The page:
In 1848, two girls in the Fox family living in Hydesville, New York, reported strange knocking sounds in their bedroom at night. On
March 31, some time after the family began hearing the strange noises throughout the house, Katherine - then twelve - spoke aloud to
the unseen noisemaker, challenging him (it?) to a game - she would snap her fingers a number of times, then the invisible visitor would
repeat with the same number of knocks. The neighbors were called over to witness the proceedings, and over the next couple of days,
the spirits (for such they were presumed to be) communicated with them as much as possible - a code was worked out for yes or no
answers, for example, and over time it was established that the beings knew much about the Fox family.
Thus began the Spiritualist movement of the latter half of the 19th century, a quasi-mystical belief system whose basic tenets included
survival beyond death, and the ability of the living to communicate with those who have passed on. This was the period of American
history when many families would gather in their parlors for seances, Tarot card readings, or sessions with a Ouija board. The
movement would become especially popular with families who were grieving over sons, brothers, or fathers lost in war; and, of course,
there were those who would prey upon these people's suffering and extract cash while offering empty, vague platitudes about the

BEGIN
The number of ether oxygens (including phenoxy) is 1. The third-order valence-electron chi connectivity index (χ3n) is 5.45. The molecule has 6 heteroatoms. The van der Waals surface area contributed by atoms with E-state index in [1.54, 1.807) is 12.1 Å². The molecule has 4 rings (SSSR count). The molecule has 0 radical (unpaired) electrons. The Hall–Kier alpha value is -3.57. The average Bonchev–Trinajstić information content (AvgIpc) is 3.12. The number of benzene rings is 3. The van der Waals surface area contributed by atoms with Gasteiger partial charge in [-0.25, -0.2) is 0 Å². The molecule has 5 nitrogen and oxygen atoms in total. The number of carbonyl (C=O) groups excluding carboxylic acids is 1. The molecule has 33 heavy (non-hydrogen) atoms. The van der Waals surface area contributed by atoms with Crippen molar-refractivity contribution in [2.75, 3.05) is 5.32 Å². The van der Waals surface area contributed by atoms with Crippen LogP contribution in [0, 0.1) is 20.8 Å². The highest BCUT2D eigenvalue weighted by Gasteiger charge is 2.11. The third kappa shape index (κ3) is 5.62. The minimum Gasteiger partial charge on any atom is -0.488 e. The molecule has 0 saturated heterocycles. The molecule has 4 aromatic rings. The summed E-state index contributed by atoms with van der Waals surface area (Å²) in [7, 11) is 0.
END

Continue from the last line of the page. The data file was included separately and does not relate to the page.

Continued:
pleasant world awaiting those beyond the grave (a practice which continues to this day, with little change in methods).
In any case, however, it began with the Fox sisters' strange knocking spirits. Katherine (12) and Margaret (15) were sent to stay
with relative in Rochester during the ensuing public tumult, but mysteriously, the spirits followed them there. Over time the girls
became celebrities, with members of high society entreating them for a chance to communicate with the spirit world. They were studied
and their mysterious messengers probed, and over time the sisters turned their unique situation into a career, touring music halls and
giving 'performances' both in the U.S. and overseas.
By the late 1880's, however, the sisters were beginning to quarrel, both with their older sibling Leah - who herself claimed to be a
medium - and the proponents in Spiritualism in general. The two younger Fox sisters had become alcoholics over the past several years
and, perhaps tired of their situation, publicly confessed to the true source of the mysterious knocks: their toe joints, which the
girls were able to crack loudly at will.They even did so before an audience - in 1888 at the New York Academy of Music, with over 2,000 people watching, the Fox sisters showed
how they were able to make their toe joints produce the sounds which reverberated around the theater.
The jig was up, as it were, but - as with the exposure of many phenomena of humble origins, there were those who refused to believe
that it was all made up. Prominent Spiritualists claimed the women had been coerced into confessing, many of them claiming that they
had heard the knockings coming from several different directions during personal sittings. Katherine and Margaret continued to tour, only this time
audiences came to hear about how the young ladies had earlier defrauded them; and on the side the sisters continued to give seances to those who still
Their alcoholism reaching alarming levels, both sisters eventually became unable to tour, and both died penniless and unmourned,
their old friends and comrades having turned their backs on them long before.